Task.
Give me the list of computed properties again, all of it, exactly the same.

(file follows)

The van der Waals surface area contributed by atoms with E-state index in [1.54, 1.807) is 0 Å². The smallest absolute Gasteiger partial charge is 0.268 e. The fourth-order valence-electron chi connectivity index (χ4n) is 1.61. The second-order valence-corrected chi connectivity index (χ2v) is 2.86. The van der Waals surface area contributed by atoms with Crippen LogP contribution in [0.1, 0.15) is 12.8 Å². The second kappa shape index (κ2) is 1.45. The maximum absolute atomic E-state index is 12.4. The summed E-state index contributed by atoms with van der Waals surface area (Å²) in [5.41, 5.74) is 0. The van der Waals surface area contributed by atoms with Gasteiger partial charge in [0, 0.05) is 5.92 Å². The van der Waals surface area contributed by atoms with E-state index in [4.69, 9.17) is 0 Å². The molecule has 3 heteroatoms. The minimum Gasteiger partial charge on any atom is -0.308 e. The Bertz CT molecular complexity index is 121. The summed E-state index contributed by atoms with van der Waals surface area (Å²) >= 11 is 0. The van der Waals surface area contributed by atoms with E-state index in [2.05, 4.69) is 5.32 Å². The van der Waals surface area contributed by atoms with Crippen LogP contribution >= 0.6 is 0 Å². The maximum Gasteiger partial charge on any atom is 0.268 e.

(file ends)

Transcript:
The van der Waals surface area contributed by atoms with E-state index in [1.54, 1.807) is 0 Å². The smallest absolute Gasteiger partial charge is 0.268 e. The fourth-order valence-electron chi connectivity index (χ4n) is 1.61. The second-order valence-corrected chi connectivity index (χ2v) is 2.86. The van der Waals surface area contributed by atoms with Crippen LogP contribution in [0.1, 0.15) is 12.8 Å². The second kappa shape index (κ2) is 1.45. The maximum absolute atomic E-state index is 12.4. The summed E-state index contributed by atoms with van der Waals surface area (Å²) in [5.41, 5.74) is 0. The van der Waals surface area contributed by atoms with Gasteiger partial charge in [0, 0.05) is 5.92 Å². The van der Waals surface area contributed by atoms with E-state index in [4.69, 9.17) is 0 Å². The molecule has 3 heteroatoms. The minimum Gasteiger partial charge on any atom is -0.308 e. The Bertz CT molecular complexity index is 121. The summed E-state index contributed by atoms with van der Waals surface area (Å²) >= 11 is 0. The van der Waals surface area contributed by atoms with E-state index in [2.05, 4.69) is 5.32 Å². The van der Waals surface area contributed by atoms with Crippen LogP contribution >= 0.6 is 0 Å². The maximum Gasteiger partial charge on any atom is 0.268 e.